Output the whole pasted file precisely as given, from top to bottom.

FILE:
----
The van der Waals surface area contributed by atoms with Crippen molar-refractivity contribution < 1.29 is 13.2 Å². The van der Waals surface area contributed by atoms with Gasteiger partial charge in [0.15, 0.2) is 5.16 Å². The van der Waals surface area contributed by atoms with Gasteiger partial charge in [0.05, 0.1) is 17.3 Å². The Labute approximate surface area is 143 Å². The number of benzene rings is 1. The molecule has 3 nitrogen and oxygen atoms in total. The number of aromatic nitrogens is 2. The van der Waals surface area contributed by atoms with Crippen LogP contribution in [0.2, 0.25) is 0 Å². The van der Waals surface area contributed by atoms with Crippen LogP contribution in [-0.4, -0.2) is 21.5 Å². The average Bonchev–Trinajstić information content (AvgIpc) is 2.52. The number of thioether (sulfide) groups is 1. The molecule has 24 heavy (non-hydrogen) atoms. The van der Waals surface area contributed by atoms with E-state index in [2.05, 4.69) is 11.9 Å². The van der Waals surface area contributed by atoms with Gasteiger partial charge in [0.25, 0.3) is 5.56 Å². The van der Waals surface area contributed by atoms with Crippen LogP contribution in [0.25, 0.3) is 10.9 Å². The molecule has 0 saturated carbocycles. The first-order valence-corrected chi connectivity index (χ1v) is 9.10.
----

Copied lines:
The van der Waals surface area contributed by atoms with Crippen molar-refractivity contribution < 1.29 is 13.2 Å². The van der Waals surface area contributed by atoms with Gasteiger partial charge in [0.15, 0.2) is 5.16 Å². The van der Waals surface area contributed by atoms with Gasteiger partial charge in [0.05, 0.1) is 17.3 Å². The Labute approximate surface area is 143 Å². The number of benzene rings is 1. The molecule has 3 nitrogen and oxygen atoms in total. The number of aromatic nitrogens is 2. The van der Waals surface area contributed by atoms with Crippen LogP contribution in [0.2, 0.25) is 0 Å². The van der Waals surface area contributed by atoms with Crippen LogP contribution in [-0.4, -0.2) is 21.5 Å². The average Bonchev–Trinajstić information content (AvgIpc) is 2.52. The number of thioether (sulfide) groups is 1. The molecule has 24 heavy (non-hydrogen) atoms. The van der Waals surface area contributed by atoms with E-state index in [2.05, 4.69) is 11.9 Å². The van der Waals surface area contributed by atoms with Gasteiger partial charge in [0.25, 0.3) is 5.56 Å². The van der Waals surface area contributed by atoms with Crippen LogP contribution in [0.25, 0.3) is 10.9 Å². The molecule has 0 saturated carbocycles. The first-order valence-corrected chi connectivity index (χ1v) is 9.10.